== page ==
My boyfriend Keith and I walk/hike through a different botanic garden or nature reserve every week as part of my coma and stroke rehab. ne of the most serene spots (when it’s not crowded) is called Ferndell. It has the fairy tale aura its name implies. Planted in the 1920s in a moist and shaded microclimate along a crawdad-filled creek, its ferns and exotic tropical plants are nestled within the oaks and conifers of Griffith Park.
Last year, as we neared the end of our walk, we came upon a heartbreaking scene. A gray-haired man sat on a bench next a younger adult with microcephaly, whom I assumed was his son. A wheelchair stood a few feet away.
I had never seen someone with microcephaly before, the congenital brain defect in which babies are born with abnormally small skulls and damaged brains. People used to call them pinheads. They were once exhibited in freak shows, and are now part of pop culture in a popular alternative comic called Zippy the Pinhead.
But the condition is no joke for the afflicted and those who love and care for them.
The son’s microcephaly was unmistakable. I can only imagine what his parents have gone through, judging from his disturbed behavior. He was violently bowing his body at the hip as he kicked his legs and loudly moaned. As I’ve since learned, microcephalics are prone to seizures, but it looked more compulsive than convulsive to me.
Of course, I don’t know their story, but it seemed to me that we were getting a tragic peek at a brain that was profoundly disordered.
As sad as the scene was, it was also deeply moving. His son was clearly severely mentally impaired, but the father was doing his best to enrich his life by taking him to this place of beauty and tranquility. The father wasn’t a young man, and I couldn’t help thinking about what will happen to his son when he is gone.
I think of this scene every time I read the latest headline about the Zika virus raging through Latin America and Polynesia.
From what I’ve read, not all cases of microcephaly are as badly affected as the man in Ferndell. Indeed, some of the afflicted are perfectly normal. However, there are preliminary signs that many of the Zika babies are at the extreme end of the microcephalic spectrum.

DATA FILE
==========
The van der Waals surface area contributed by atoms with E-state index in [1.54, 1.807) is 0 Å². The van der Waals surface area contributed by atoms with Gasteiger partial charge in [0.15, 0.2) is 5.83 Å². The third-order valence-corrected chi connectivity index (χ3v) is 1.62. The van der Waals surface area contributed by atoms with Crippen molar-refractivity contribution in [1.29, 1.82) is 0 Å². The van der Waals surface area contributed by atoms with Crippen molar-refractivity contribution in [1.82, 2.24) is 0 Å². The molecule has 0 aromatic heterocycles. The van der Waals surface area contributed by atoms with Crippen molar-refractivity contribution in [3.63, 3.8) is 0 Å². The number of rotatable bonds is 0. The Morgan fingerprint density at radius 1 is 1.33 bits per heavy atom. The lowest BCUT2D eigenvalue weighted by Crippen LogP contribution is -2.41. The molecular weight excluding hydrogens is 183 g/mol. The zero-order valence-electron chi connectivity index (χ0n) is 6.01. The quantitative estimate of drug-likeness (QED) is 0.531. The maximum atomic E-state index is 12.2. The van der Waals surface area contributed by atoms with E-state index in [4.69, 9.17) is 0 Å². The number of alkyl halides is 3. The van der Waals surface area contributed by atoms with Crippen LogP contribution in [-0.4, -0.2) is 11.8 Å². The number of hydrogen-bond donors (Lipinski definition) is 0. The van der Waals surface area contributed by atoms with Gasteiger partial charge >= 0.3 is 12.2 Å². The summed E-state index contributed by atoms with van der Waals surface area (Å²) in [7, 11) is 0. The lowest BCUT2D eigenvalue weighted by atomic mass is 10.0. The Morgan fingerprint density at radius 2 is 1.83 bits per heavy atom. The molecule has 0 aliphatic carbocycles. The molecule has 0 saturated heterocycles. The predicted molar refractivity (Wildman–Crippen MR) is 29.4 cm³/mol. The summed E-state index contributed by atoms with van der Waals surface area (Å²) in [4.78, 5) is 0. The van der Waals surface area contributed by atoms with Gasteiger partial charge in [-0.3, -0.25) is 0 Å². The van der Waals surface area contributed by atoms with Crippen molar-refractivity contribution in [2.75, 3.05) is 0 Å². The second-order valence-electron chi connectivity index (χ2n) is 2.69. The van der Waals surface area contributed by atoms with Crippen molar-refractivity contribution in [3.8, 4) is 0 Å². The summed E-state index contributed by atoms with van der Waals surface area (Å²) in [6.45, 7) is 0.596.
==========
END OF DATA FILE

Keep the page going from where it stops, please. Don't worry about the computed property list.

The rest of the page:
Though the link hasn’t yet been definitively proven, there is substantial circumstantial evidence that the epidemic of deformed and brain-damaged babies is caused by the Zika virus. The incidence of microcephaly shot up from an average of 150 a year to more than 4000 in the most severely affected country, Brazil. The World Health Organization has declared a worldwide health emergency.
What hasn’t been widely reported is that Zika is a disease of poverty. The poor in Brazil often work outdoors in crowded slums filled with stagnant pools of water. The Brazilian army has been dispatched to root out these mosquito breeding grounds, but it’s impossible to find them all.
The Center for Disease Control has warned Americans who are pregnant or might become pregnant to avoid travel to the more than twenty countries in Latin America and the Caribbean where Zika is spreading.
While Zika is expected to reach North America in due course, it’s no coincidence that the mosquito-borne diseases dengue and chikungunya, which are endemic in Central and South America, have found no traction in the better-developed neighboring continent. This is despite the fact that the two species of mosquitoes known to carry these viruses are also found in North America.
The affected Latin American countries have taken the unprecedented step of advising women to avoid becoming pregnant for varying periods of time. El Salvador has gone as far as recommending that woman avoid pregnancy until 2018.
What the countries aren’t doing is handing out condoms.
That would also prevent the transmission of Zika, which has been shown to spread sexually. In these Roman Catholic countries, with exponentially growing Protestant Fundamentalist movements, birth control is often hard to come by. That’s especially true for the poor women most susceptible to catching the Zika virus.The alternative is to refrain from sex entirely for two years. We all know how effective abstinence-only sex education is….
I’ve also read the advice to not get bitten. As someone who was drenched in Off before being allowed to venture outdoors during my early childhood in Miami, all I can say is good luck with that. No matter what defenses we throw at them, humans are walking blood banks to mosquitos. Witness the million-plus deaths from malaria every year.